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The Bachelor

Today I’ve been interviewing Matthew Drzymala and talking about his novella The Bachelor. Here’s what he has to say.

Let’s start off talking about Bumpkinton Tales. What is Bumpkinton?


Bumpkinton is a curiosity. It doesn’t appear on any maps, nor have most people heard of it. In fact, if you were to look on a map all you would find is a blank space where the village should be. Unless you live there or live in the nearby village of Eppforth, it’s almost always stumbled upon by day-trippers looking for anywhere but Bumpkinton.


The village is made up of a colourful cast of characters, ranging from the everyday person like you and me, to the randomly bizarre like Amelia Goose and Artichoke Caruthers.



Is this placed based on anywhere in particular? As an English author (and English interviewer) I think most people this side of the water probably know or have driven through a similar village, but can you explain a bit more about it for our overseas audience?


Bumpkinton isn’t based on any place in particular. The story behind Bumpkinton is a fluke really. I attended two writing classes and wrote some pretty dark stories. I was writing about assassins and psychopathic killers most weeks. Bumpkinton came about because for the final piece of work I was mentally tired. I couldn’t write another dark thriller, so I just decided to write something fluffy and light and Bumpkinton grew from there.


I’d like to think Bumpkinton is accessible to readers from overseas too. The humour is quite British but they are a light read that I think could be picked up by a reader from abroad looking for a silly English tale with a colourful cast of characters. I’ve never lived in a village so I am not writing from experience and I hope that that opens it up to those who have never lived in or ever been to one. I also hope that people who do live in villages find moments that make them think “Oh, that happens at our village hall!”.



The Bachelor is the second book of this series. Can you tell us a little bit about the other books?


Of course. I have three stories in total, but I count The Bachelor as the second. This is because it is a novella. The first novella is called Bittersweet and charts the story of Venetia and Timothy Ashurst. They are outsiders with a connection to the village and when Venetia stumbles upon an old photograph of her Grandpa who lived in the village as a young man, it ignites her dream to move to Bumpkinton and re-open the shop that her family once owed.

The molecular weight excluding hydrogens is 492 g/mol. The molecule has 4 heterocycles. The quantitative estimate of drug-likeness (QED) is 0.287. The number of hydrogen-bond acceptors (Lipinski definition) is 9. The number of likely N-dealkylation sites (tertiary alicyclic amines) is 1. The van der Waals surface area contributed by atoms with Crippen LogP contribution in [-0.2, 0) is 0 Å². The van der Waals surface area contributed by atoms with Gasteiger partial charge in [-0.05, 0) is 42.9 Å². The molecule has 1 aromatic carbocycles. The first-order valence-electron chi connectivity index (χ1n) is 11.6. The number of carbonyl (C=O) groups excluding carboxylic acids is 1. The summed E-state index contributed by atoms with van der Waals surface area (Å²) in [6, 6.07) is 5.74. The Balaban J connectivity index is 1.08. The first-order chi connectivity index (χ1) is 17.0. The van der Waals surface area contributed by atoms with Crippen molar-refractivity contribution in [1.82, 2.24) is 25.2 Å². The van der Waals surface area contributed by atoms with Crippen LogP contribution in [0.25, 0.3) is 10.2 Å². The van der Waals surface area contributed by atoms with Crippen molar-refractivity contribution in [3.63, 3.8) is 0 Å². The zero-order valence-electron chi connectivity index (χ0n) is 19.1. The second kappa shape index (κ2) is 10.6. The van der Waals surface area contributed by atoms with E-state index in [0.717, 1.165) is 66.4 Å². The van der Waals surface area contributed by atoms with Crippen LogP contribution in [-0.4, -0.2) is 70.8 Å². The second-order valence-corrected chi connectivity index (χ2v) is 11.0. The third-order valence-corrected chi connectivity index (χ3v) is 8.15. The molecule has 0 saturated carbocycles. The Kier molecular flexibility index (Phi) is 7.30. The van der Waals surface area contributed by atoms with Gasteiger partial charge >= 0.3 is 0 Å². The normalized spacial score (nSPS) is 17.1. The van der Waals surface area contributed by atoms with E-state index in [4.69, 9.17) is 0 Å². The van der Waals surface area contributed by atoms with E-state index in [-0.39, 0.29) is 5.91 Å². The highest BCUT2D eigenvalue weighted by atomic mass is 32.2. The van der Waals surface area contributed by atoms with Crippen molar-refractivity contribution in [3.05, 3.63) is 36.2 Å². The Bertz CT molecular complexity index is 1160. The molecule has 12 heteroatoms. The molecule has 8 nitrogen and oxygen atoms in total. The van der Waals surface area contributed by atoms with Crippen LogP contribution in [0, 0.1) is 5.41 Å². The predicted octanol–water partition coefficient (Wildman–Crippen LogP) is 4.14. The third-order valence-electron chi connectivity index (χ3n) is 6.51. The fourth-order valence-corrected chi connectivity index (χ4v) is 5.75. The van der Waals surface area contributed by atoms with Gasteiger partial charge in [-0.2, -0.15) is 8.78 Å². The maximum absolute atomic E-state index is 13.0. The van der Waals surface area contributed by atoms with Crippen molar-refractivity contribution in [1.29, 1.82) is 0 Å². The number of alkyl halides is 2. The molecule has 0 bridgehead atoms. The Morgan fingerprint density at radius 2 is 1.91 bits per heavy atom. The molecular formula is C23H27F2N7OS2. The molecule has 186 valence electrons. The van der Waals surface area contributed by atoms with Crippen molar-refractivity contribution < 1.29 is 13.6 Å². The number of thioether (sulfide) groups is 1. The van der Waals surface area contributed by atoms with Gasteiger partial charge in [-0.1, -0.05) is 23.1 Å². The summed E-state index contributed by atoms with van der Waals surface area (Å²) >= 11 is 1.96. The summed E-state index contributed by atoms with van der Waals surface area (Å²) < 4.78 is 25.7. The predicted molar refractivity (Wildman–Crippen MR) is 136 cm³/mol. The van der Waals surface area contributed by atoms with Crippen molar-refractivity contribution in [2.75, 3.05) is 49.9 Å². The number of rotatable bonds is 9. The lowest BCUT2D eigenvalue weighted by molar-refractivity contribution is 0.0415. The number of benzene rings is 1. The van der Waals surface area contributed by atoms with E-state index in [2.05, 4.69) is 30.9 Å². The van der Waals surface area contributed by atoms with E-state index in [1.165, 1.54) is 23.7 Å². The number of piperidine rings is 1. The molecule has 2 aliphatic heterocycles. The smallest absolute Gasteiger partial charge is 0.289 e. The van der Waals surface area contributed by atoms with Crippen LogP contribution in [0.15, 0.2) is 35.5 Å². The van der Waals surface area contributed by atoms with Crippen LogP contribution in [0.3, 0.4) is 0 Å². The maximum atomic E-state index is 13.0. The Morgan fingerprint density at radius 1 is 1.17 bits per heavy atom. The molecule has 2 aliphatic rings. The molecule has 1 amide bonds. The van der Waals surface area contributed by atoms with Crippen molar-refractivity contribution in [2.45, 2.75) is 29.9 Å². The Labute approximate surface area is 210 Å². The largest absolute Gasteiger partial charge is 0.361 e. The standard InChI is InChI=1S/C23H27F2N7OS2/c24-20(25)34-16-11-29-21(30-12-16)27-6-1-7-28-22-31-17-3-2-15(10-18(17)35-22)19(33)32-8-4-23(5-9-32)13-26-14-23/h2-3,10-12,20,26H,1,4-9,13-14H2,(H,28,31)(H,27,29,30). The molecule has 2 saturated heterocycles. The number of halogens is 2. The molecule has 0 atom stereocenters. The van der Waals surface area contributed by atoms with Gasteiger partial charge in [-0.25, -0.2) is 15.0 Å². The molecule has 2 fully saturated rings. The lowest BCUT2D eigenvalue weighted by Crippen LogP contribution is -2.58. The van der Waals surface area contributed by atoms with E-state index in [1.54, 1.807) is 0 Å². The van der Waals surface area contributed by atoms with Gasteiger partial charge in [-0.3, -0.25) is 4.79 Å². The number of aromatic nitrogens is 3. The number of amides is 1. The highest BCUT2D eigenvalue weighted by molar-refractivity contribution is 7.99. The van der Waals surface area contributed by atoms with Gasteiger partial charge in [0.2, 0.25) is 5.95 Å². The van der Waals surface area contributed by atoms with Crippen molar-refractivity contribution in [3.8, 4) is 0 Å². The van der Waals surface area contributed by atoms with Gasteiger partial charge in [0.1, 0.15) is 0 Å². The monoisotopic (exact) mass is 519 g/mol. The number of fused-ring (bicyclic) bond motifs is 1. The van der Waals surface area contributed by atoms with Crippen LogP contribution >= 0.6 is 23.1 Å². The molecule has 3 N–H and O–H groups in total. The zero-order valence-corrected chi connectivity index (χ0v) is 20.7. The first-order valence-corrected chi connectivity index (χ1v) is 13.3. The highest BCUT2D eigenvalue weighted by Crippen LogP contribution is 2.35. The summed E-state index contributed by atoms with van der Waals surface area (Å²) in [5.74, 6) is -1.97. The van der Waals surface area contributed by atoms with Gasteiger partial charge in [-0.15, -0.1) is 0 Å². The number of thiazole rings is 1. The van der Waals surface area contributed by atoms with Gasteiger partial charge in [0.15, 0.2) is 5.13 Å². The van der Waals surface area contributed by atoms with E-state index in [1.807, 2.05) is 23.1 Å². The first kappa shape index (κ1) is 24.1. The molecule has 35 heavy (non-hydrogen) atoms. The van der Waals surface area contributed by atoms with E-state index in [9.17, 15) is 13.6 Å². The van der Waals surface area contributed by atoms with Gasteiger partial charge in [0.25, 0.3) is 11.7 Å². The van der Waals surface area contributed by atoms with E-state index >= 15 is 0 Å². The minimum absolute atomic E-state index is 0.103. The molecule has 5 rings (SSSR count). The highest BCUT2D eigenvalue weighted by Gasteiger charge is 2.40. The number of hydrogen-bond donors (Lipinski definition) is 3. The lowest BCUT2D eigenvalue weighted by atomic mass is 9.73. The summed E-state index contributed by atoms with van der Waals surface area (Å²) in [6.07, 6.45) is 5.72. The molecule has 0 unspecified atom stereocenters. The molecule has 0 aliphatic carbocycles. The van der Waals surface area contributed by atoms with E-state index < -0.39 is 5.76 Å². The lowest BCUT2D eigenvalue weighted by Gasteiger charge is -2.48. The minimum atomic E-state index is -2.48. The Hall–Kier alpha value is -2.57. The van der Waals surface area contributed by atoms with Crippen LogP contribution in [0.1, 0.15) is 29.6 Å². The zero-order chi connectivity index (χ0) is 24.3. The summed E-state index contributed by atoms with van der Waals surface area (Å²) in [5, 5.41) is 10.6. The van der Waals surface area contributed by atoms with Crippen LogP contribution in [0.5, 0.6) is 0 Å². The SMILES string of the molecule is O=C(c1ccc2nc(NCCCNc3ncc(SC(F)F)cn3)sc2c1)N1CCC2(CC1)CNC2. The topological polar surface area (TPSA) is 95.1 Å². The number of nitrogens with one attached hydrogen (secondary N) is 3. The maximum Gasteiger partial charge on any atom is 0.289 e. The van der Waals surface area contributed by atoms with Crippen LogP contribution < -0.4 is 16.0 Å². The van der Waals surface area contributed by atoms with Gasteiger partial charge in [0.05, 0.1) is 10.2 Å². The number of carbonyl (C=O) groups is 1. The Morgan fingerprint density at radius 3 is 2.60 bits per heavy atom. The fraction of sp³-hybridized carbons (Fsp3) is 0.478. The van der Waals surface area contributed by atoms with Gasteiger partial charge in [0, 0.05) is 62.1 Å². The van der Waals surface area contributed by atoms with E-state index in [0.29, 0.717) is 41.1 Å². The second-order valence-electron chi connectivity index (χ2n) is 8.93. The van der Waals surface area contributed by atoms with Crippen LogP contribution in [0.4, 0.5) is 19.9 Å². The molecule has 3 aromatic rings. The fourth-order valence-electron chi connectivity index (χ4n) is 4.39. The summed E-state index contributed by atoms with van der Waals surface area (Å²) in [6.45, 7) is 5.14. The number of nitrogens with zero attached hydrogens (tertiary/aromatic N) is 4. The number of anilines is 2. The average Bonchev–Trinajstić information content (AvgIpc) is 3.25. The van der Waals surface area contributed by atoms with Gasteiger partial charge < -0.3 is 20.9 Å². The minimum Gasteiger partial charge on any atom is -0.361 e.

However, this is met with fierce opposition by the village busybody, Amelia Goose who has her own particular set of issues and doesn’t take kindly to ‘Townies‘.


The other story is just a short story. I released Bittersweet on 21st December 2013 so I wrote a very short Christmas tie-in. I tend to count the novella’s as my main stories and the shorts just as tie ins. Hence that is why I count The Bachelor as the second story in the main Bumpkinton Tales.



The Bachelor focuses on Fenton a ladies man who is spoken for. He sounds like a bit of a bad guy – is he or is he just misunderstood?


Personally, I think he is just very misunderstood. I wanted the reader to dislike him for being a bit of a greasy letch, but I gave him some backstory as to why he is like he is. I wanted to give him some heart and I hope he isn’t too disliked. He is a handsome man and he knows it, which doesn’t make his womanising right, but deep down he’s a good man.


He’s a bit cheesy and hopefully I managed to make people laugh at him for being a bit of a fool, but a rather handsome fool.




Obviously being a ladies man Fenton must be meeting a lot of the opposite sex, are there any interesting women in particular?